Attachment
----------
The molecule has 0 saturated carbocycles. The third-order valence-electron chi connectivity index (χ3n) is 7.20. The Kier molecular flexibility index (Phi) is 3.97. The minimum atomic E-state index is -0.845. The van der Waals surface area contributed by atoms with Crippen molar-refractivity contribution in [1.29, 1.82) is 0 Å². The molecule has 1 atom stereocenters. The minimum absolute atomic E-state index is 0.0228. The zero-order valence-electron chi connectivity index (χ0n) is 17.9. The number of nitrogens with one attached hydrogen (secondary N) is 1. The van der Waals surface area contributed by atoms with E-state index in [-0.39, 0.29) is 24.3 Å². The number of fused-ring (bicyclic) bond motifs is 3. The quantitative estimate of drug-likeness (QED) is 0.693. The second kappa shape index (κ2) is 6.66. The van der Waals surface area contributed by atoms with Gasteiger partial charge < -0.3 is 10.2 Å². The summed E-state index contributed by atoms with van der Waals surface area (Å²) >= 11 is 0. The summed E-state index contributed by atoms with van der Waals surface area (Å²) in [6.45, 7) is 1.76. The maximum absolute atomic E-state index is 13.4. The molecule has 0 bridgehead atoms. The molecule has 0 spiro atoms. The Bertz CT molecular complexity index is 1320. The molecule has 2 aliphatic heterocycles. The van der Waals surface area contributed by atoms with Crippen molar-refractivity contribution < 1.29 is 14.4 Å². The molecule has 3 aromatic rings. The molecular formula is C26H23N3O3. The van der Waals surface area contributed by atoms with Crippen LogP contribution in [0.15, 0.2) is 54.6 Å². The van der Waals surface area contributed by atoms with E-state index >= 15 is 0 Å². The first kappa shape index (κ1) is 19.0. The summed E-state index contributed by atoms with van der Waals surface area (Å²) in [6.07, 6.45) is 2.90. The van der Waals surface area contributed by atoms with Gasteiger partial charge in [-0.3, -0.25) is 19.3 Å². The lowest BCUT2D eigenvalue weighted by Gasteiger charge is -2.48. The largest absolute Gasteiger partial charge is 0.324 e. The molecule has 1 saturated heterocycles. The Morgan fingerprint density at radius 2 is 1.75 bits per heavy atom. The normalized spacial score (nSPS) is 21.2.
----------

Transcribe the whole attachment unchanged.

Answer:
The molecule has 0 saturated carbocycles. The third-order valence-electron chi connectivity index (χ3n) is 7.20. The Kier molecular flexibility index (Phi) is 3.97. The minimum atomic E-state index is -0.845. The van der Waals surface area contributed by atoms with Crippen molar-refractivity contribution in [1.29, 1.82) is 0 Å². The molecule has 1 atom stereocenters. The minimum absolute atomic E-state index is 0.0228. The zero-order valence-electron chi connectivity index (χ0n) is 17.9. The number of nitrogens with one attached hydrogen (secondary N) is 1. The van der Waals surface area contributed by atoms with E-state index in [-0.39, 0.29) is 24.3 Å². The number of fused-ring (bicyclic) bond motifs is 3. The quantitative estimate of drug-likeness (QED) is 0.693. The second kappa shape index (κ2) is 6.66. The van der Waals surface area contributed by atoms with Gasteiger partial charge < -0.3 is 10.2 Å². The summed E-state index contributed by atoms with van der Waals surface area (Å²) >= 11 is 0. The summed E-state index contributed by atoms with van der Waals surface area (Å²) in [6.45, 7) is 1.76. The maximum absolute atomic E-state index is 13.4. The molecule has 0 bridgehead atoms. The molecule has 0 spiro atoms. The Bertz CT molecular complexity index is 1320. The molecule has 2 aliphatic heterocycles. The van der Waals surface area contributed by atoms with Crippen molar-refractivity contribution < 1.29 is 14.4 Å². The molecule has 3 aromatic rings. The molecular formula is C26H23N3O3. The van der Waals surface area contributed by atoms with Crippen LogP contribution in [0.15, 0.2) is 54.6 Å². The van der Waals surface area contributed by atoms with E-state index >= 15 is 0 Å². The first kappa shape index (κ1) is 19.0. The summed E-state index contributed by atoms with van der Waals surface area (Å²) in [6.07, 6.45) is 2.90. The van der Waals surface area contributed by atoms with Gasteiger partial charge in [-0.3, -0.25) is 19.3 Å². The lowest BCUT2D eigenvalue weighted by Gasteiger charge is -2.48. The largest absolute Gasteiger partial charge is 0.324 e. The molecule has 1 saturated heterocycles. The Morgan fingerprint density at radius 2 is 1.75 bits per heavy atom. The normalized spacial score (nSPS) is 21.2.